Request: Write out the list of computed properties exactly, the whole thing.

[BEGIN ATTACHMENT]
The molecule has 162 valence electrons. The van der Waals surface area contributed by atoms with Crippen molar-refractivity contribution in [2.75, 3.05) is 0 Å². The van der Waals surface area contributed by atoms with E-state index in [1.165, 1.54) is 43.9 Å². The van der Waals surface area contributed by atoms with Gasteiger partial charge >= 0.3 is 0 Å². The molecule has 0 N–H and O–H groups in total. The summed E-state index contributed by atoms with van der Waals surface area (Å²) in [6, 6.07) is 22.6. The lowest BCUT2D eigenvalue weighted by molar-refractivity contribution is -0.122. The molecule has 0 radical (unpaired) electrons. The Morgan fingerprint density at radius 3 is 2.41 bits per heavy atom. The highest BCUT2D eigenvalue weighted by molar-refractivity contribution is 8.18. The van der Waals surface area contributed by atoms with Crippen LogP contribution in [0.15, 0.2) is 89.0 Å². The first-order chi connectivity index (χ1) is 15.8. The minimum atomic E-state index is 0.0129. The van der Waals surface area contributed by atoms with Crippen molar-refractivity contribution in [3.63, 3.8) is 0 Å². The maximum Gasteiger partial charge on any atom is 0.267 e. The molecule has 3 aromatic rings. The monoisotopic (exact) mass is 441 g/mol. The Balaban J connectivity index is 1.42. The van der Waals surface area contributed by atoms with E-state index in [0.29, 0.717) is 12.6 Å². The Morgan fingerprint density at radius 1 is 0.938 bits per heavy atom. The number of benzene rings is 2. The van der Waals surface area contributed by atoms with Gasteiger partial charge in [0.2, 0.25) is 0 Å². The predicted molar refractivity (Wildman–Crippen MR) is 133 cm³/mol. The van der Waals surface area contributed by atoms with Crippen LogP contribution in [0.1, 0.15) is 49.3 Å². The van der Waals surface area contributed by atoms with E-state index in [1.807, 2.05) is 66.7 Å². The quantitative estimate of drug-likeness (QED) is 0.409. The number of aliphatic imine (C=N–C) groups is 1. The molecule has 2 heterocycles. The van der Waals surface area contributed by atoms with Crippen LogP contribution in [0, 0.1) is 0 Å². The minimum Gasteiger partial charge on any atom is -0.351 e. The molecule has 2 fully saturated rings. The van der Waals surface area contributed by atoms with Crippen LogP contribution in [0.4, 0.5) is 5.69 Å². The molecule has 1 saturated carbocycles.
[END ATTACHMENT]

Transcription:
The molecule has 162 valence electrons. The van der Waals surface area contributed by atoms with Crippen molar-refractivity contribution in [2.75, 3.05) is 0 Å². The van der Waals surface area contributed by atoms with E-state index in [1.165, 1.54) is 43.9 Å². The van der Waals surface area contributed by atoms with Gasteiger partial charge >= 0.3 is 0 Å². The molecule has 0 N–H and O–H groups in total. The summed E-state index contributed by atoms with van der Waals surface area (Å²) in [6, 6.07) is 22.6. The lowest BCUT2D eigenvalue weighted by molar-refractivity contribution is -0.122. The molecule has 0 radical (unpaired) electrons. The Morgan fingerprint density at radius 3 is 2.41 bits per heavy atom. The highest BCUT2D eigenvalue weighted by molar-refractivity contribution is 8.18. The van der Waals surface area contributed by atoms with Crippen LogP contribution in [0.15, 0.2) is 89.0 Å². The first-order chi connectivity index (χ1) is 15.8. The minimum atomic E-state index is 0.0129. The van der Waals surface area contributed by atoms with Crippen molar-refractivity contribution in [3.63, 3.8) is 0 Å². The maximum Gasteiger partial charge on any atom is 0.267 e. The molecule has 3 aromatic rings. The monoisotopic (exact) mass is 441 g/mol. The Balaban J connectivity index is 1.42. The van der Waals surface area contributed by atoms with E-state index in [0.29, 0.717) is 12.6 Å². The Morgan fingerprint density at radius 1 is 0.938 bits per heavy atom. The number of benzene rings is 2. The van der Waals surface area contributed by atoms with Gasteiger partial charge in [0.2, 0.25) is 0 Å². The predicted molar refractivity (Wildman–Crippen MR) is 133 cm³/mol. The van der Waals surface area contributed by atoms with Crippen LogP contribution in [0.1, 0.15) is 49.3 Å². The van der Waals surface area contributed by atoms with E-state index in [1.807, 2.05) is 66.7 Å². The quantitative estimate of drug-likeness (QED) is 0.409. The number of aliphatic imine (C=N–C) groups is 1. The molecule has 2 heterocycles. The van der Waals surface area contributed by atoms with Crippen LogP contribution in [0, 0.1) is 0 Å². The minimum Gasteiger partial charge on any atom is -0.351 e. The molecule has 2 fully saturated rings. The van der Waals surface area contributed by atoms with Crippen LogP contribution in [0.4, 0.5) is 5.69 Å². The molecule has 1 saturated carbocycles.